|Publication number||US5558605 A|
|Application number||US 08/452,103|
|Publication date||Sep 24, 1996|
|Filing date||May 26, 1995|
|Priority date||Jun 20, 1994|
|Publication number||08452103, 452103, US 5558605 A, US 5558605A, US-A-5558605, US5558605 A, US5558605A|
|Original Assignee||Kor-One, Ltd.|
|Export Citation||BiBTeX, EndNote, RefMan|
|Patent Citations (5), Referenced by (5), Classifications (9), Legal Events (4)|
|External Links: USPTO, USPTO Assignment, Espacenet|
This application is continuation-in-part of application Ser. No. 08/262,235, filed Jun. 20, 1994, now U.S. Pat. No. 5,447,479.
This invention relates in general to exercise treadmills, and more particularly, to a motor-less exercise treadmill having a geared flywheel system to improve the momentary reaction of the tread-belt of the treadmill in response to a user increasing or decreasing his or her stride speed thereon.
For the fifth consecutive year, walking ranks No.1 in growth among 40 sports and fitness activities surveyed by the National Sporting Goods Association. In 1992 treadmills were rated the largest selling fitness product with 9.3 million users.
In 1993, the motor-less treadmill was popularized by television infomercials by, among others, NORDIC TRACK of Minnesota and the La Fonda Group of California, who produced models such as "WALK FIT" and "WALK TO THE MUSIC" respectively.
These prior art devices are substantially similar in their design and their function. Generally, the prior art devices comprise a frame for mounting the components of the device which include; a front roller having one or more flywheels connected or integrally attached thereto; a back roller; a slider bed mounted on the frame intermediate to the forward and back rollers; and a endless tread-belt entraining the front roller, slider bed and back roller to provide a revolving tread-belt that is manipulated into motion by the user while walking or running thereon.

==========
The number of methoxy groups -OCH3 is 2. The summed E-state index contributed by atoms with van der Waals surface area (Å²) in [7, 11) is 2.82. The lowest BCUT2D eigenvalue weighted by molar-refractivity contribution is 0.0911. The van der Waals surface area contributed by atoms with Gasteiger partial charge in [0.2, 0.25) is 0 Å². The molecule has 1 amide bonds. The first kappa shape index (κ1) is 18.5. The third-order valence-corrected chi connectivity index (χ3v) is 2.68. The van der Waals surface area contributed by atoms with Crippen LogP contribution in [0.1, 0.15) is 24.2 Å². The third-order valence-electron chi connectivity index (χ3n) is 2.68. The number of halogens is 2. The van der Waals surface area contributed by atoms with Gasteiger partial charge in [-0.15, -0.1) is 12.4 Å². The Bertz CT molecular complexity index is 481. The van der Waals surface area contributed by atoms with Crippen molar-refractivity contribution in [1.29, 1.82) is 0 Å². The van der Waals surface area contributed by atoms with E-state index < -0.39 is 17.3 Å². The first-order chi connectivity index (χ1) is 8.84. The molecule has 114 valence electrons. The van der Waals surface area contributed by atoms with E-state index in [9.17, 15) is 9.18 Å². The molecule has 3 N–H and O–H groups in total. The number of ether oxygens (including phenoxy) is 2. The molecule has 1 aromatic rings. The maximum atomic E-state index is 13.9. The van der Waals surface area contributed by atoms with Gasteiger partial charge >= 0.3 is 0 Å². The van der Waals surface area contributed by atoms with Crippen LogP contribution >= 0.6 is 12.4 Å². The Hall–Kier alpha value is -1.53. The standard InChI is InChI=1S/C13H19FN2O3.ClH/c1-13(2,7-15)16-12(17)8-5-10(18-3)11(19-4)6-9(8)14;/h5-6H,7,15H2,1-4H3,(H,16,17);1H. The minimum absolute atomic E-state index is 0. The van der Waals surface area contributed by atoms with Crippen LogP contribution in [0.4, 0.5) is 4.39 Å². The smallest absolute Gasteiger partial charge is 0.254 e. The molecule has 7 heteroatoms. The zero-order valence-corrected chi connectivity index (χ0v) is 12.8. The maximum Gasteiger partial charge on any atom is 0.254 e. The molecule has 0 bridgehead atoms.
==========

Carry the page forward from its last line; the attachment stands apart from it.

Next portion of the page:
The objective of these prior art devices is to provide an affordable and aerobic exercise effective indoor walking or running treadmill device whereon a user may walk or run while maintaining his or her body geographically stationary.
The failure of the prior art to provide an effective aerobic exercise treadmill device, is best illustrated with a brief description of the normal walking biomechanics.
There are three phases to normal walking: "the heel strike phase", wherein the advancing foot strikes the exercise surface with the heel, which smoothly transitions to; the "foot flat phase", wherein the advancing foot moves backward in relation to the torso, and the leg is fully extended with the entire sole of the foot in contact with the exercise surface, which smoothly transitions to; the "push off phase", wherein the leg continues backward and the torso is propelled forward by the pushing off from the exercise surface with the big toe of the now trailing foot.
In order to generate a non-jarring, natural walking action, all three of the biomechanical phases of normal walking must occur in a coordinated transition, smoothly and without interruption, with the left and right legs reciprocating into and out of the three phases of walking.
The devices of the prior art do not provide the smooth transition of the three phases of normal walking due to their inefficient flywheel designs.
Walking on the tread-belt of the prior art devices demonstrates a sticking and binding of the tread-belt when the user's entire body weight is focused on the tread-belt during the "foot flat phase" of normal walking. The greater the user's weight the more demonstrable the sticking and binding of the tread-belt. The sticking and binding of the tread-belt relates to the inefficiency of the flywheel to deliver an effective inertia and momentum to the tread-belt. Sticking and binding of the tread-belt interrupts the smooth coordinated transition between the three phases of normal walking and thus predisposes the user's foot, knee, pelvis and lower spinal joints to injury. The risk of joint injury is substantially increased when the tread-belt sticks or stops abruptly, thereby subjecting the knee joint on the weight bearing side to hyperextension strain of the ligaments and hamstring muscles of the knee joint.
Furthermore, the flywheel design of the prior art fails to adequately control the tread-belt reaction in response to the user accelerating or decelerating his or her stride speed. This results in the tendency for the tread-belt to indiscriminately accelerate in response to the user pushing through the sticking point and during the push off phase of normal walking. The acceleration of the tread-belt, being out of synchrony with the user's stride speed, thus creates the potential for the user to fall forwardly.